Unlike the U.S. Congress, Parliament defeated the bonus demand in November 1919, leaving Canada's First World War veterans with a durable sense of grievance and much-shrunken political influence. A weakened GWVA leadership focussed on benefits for disabled comrades and for widows and children. It even won a Royal Commission to investigate its grievances, headed by a former wartime battalion commander and future defence minister, J.L. Ralston. His recommendations allowed the BPC's arbitrary rulings to be challenged before a Pension Tribunal. Claimants could even obtain free legal advice. In practice, the Tribunal changed few rulings, and its wisdom was subject to a Pension Appeal Court. The real effect was to create a huge backlog of cases and claimants at both levels of appeal.
During the 1920s, regular debates on soldier's civil re-establishment took on a pattern. A House of Commons committee would hear the grievances; late in the session some would be incorporated in legislation; as the session was winding up, the Senate would veto any changes its wealthy members disapproved. Prime Minister W.L. Mackenzie King occasionally expostulated and even threatened abolition, but the ritual persisted until the eve of the 1930 election when many old grievances were remedied and a new War Veterans’ Allowance of $24 a month was approved for so-called “Burned-Out cases,” veterans who claimed to be prematurely aged by their service and who initially were mostly the so-called “thirty-niners,” volunteers who had enlisted though over the maximum age of 40.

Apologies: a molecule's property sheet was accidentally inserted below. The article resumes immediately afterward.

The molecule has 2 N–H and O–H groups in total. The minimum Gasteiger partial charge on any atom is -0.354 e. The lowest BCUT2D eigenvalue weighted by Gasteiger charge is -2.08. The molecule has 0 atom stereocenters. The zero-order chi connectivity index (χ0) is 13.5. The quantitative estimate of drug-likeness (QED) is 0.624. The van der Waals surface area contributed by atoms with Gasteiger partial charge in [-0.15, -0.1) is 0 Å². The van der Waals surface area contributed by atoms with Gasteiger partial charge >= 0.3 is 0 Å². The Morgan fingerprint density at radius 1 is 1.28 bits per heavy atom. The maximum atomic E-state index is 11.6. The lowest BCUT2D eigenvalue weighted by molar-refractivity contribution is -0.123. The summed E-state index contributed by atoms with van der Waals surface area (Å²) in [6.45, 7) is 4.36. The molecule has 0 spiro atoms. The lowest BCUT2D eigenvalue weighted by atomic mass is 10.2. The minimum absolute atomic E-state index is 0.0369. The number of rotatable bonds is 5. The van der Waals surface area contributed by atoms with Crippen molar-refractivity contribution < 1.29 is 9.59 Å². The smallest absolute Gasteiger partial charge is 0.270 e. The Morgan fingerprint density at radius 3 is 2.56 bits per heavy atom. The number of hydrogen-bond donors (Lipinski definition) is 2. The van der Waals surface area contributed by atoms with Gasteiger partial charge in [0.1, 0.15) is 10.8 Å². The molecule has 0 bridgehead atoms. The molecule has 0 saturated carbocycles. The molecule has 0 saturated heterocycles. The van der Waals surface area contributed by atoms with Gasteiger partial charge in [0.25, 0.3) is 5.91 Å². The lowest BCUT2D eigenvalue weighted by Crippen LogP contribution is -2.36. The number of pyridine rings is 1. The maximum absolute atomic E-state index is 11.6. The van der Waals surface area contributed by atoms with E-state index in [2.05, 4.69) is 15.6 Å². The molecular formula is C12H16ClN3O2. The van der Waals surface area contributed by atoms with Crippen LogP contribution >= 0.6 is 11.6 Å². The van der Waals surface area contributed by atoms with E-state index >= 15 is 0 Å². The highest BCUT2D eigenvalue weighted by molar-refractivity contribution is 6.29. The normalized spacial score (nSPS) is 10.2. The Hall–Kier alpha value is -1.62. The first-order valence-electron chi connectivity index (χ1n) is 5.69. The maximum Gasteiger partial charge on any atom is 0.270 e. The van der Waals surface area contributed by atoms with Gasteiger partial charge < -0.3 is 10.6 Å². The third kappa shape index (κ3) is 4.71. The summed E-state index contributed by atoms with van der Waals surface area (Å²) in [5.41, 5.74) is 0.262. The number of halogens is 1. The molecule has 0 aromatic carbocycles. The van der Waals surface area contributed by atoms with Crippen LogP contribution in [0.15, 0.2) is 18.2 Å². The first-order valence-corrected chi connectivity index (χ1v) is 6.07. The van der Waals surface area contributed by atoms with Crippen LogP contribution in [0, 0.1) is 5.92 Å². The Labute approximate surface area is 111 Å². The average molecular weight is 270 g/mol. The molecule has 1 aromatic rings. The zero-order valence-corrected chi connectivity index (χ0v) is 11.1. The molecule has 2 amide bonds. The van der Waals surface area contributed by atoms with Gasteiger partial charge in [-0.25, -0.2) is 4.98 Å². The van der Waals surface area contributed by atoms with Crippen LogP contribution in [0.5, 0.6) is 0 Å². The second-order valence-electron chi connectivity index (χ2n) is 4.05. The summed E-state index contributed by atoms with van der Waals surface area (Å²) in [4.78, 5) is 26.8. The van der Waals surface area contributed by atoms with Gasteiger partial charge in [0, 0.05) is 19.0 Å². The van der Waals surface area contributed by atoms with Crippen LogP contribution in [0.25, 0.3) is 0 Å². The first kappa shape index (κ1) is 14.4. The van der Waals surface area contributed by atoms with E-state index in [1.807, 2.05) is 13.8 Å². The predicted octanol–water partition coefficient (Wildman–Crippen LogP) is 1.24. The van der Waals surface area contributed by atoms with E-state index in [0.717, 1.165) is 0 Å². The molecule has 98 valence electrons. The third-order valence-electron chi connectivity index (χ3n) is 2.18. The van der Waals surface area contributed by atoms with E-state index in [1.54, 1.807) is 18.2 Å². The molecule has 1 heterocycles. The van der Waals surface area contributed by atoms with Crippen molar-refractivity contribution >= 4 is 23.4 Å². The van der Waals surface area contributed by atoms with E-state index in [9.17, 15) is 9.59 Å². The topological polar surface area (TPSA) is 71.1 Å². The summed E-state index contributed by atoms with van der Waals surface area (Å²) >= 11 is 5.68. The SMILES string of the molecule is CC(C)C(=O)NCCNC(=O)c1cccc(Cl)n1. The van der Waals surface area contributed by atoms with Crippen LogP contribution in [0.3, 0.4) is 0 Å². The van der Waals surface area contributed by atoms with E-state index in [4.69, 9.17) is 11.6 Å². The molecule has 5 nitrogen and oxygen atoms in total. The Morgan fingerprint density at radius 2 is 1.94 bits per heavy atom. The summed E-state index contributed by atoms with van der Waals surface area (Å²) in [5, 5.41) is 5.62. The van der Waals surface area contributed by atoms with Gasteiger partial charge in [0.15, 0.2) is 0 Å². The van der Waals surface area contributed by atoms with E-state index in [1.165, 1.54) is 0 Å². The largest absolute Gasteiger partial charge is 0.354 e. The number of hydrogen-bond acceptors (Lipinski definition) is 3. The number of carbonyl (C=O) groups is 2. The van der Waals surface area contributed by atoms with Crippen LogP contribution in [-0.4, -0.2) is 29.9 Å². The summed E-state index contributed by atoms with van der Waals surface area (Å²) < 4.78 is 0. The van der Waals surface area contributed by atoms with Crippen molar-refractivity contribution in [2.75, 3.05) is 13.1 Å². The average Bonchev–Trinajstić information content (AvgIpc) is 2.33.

In the 1930s, the costs of demobilization gradually began to decline. A majority of Canada's soldier settlers were swept off the land by drought and debt. Dependent pensions had begun to decline in the 1920s as war widows re-married or died and their children reached the maximum age for support (15 for boys, 16 for girls). Now disabled pensions began to fade as well. In 1925, exhausted and broke after its long struggle for pensioners, the GWVA was supplanted by a Canada Legion, inspired by Field Marshal Earl Haig's directive to former CEF officers to play a role in a veterans' movement hitherto dominated by men from the ranks. By the 1930s, with the Depression choking public generosity, the Legion tired of the pension struggle and, like aging veterans, gave new priority to commemoration. A Canadian Corps Association organized the major event for veterans, the Vimy Pilgrimage of 1937, when Canada’s Vimy Memorial was finally unveiled by Edward VIII, one of the only public acts of his short reign. A little over two years later, Canada was preparing for a new war and a second demobilization.
Professor of History at McGill University
Desmond Morton is Hiram Mills professor of History at McGill University and the author of thirty nine books on Canadian military, political and industrial relations history.